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Heat stroke: causes, symptoms and treatment

Heat stroke is a disorder caused by excess heat in the body, generally as a result of prolonged exposure to high temperatures or physical exertion in high temperatures. Heat stroke is the most serious form of heat injury and can occur if your body temperature reaches 104°F (40°C) or higher. This condition is more common in the summer months.

Heat stroke requires emergency treatment. Untreated heat stroke can quickly damage the brain, heart, kidneys, and muscles. The damage worsens the longer treatment is delayed, increasing the risk of serious complications or death.

Symptoms

Heatstroke signs and symptoms include:

High body temperature. A core body temperature of 104 F (40 C) or higher, obtained with a rectal thermometer, is the main sign of heat stroke.
Altered mental state or behavior. Confusion, agitation, slurred speech, irritability, delirium, seizures and coma can all result from heat stroke.
Alteration in sweating. In heatstroke brought on by hot weather, your skin will feel hot and dry to the touch. However, in heatstroke brought on by strenuous exercise, your skin may feel dry or slightly moist.
Nausea and vomiting. You may feel sick to your stomach or vomit.
Flushed skin. Your skin may turn red as your body temperature increases.
Rapid breathing. Your breathing may become rapid and shallow.
Racing heart rate. Your pulse may significantly increase because heat stress places a tremendous burden on your heart to help cool your body.
Headache. Your head may throb.

When to see the doctor

If you think a person may be suffering from heat stroke, seek medical help immediately. Call 911 or your local emergency services number.

Take immediate steps to cool the affected person while they wait for emergency treatment.

Take the person into the shade or indoors.
Remove excess clothing.
Cool the person by any available means: place them in a cold tub or cool shower, spray them with a garden hose, sponge them with cool water, fan them while spraying them with cool water, or apply ice packs or cold, wet towels on the head, neck, armpits, and groin.

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Each disease has one or several treatments to follow to combat it (Europa Press)

Diagnosis

It’s often clear to doctors if you had heat stroke, but lab tests can confirm the diagnosis, rule out other causes for your symptoms, and assess for organ damage. These tests include the following:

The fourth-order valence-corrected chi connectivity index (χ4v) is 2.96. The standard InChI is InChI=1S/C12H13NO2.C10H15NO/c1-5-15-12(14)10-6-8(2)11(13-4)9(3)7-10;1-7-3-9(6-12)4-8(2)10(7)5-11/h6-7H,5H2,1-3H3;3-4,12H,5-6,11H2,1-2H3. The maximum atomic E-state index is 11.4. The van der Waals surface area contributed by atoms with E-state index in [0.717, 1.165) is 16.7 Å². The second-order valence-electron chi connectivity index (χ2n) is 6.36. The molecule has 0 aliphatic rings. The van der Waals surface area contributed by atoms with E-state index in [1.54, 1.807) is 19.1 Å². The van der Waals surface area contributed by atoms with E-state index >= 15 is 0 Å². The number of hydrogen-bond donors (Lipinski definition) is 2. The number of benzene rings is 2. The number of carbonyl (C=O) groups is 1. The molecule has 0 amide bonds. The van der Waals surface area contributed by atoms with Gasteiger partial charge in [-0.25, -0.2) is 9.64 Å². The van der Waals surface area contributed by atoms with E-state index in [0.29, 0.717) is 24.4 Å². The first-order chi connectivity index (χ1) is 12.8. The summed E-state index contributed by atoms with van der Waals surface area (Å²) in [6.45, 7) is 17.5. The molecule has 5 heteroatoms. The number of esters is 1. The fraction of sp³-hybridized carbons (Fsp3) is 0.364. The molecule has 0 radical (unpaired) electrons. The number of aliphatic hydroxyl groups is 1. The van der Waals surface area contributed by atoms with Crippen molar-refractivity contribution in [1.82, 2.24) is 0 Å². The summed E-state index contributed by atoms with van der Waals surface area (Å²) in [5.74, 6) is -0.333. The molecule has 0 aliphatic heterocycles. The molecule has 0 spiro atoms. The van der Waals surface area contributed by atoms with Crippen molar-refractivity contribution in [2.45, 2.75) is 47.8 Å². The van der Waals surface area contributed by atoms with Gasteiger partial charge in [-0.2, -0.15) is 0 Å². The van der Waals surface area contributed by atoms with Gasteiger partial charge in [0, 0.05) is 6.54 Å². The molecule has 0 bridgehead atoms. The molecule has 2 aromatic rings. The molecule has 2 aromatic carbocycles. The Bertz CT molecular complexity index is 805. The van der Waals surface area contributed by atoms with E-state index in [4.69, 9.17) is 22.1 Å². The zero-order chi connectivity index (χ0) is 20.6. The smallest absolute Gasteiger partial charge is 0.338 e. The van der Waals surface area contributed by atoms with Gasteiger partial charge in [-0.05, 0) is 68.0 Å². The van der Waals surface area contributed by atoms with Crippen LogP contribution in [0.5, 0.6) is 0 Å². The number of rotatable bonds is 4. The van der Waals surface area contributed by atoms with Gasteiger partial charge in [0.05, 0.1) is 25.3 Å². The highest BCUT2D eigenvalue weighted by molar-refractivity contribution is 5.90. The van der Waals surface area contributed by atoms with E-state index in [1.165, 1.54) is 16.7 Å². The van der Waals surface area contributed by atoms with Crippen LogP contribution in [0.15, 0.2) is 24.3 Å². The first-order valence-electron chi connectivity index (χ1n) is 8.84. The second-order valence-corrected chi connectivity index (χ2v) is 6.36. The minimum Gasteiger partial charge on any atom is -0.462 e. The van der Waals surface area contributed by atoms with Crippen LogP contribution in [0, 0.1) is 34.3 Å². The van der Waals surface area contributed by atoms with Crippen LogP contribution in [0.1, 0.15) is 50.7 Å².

rectal temperature to check your core body temperature. Rectal temperature is the most accurate way to determine your core body temperature, as it is more accurate than mouth and forehead temperatures.
A blood test to determine the concentration of sodium or potassium, as well as the content of gases in the blood to see if there was damage to the central nervous system.
a urinalysis to test the color of your urine because it is generally darker if you have a heat-related disorder and to check kidney function, which can be affected by heat stroke.
muscle function tests to determine if there is serious damage to the muscle tissues (rhabdomyolysis).
X-rays and other imaging tests to check for injuries to internal organs.

Treatment

Treatment for heat stroke focuses on cooling the body to a normal temperature to prevent or reduce damage to the brain and vital organs. To do this, the doctor may take these steps:

Immerse yourself in cold water. It has been shown that the most effective way to reduce core body temperature quickly is to take a bath of cold or ice water. The faster they can submerge you in cold water, the less risk of death or organ damage.
Use evaporative cooling techniques. If submersion in cold water is not possible, healthcare workers may try to reduce your body temperature using an evaporative method. Cold water is vaporized while warm air is fanned over the body, causing the water to evaporate and cool the skin.
Wrap yourself in ice and cooling blankets. Another method is to wrap yourself in a special cooling blanket and apply ice packs to the groin, neck, back, and underarms to bring the temperature down.
Give you medicine to stop the chills. If treatments to lower body temperature give you chills, your doctor may give you a muscle relaxant, such as a benzodiazepine. Chills increase body temperature and make treatment less effective.

With information from Mayo Clinic

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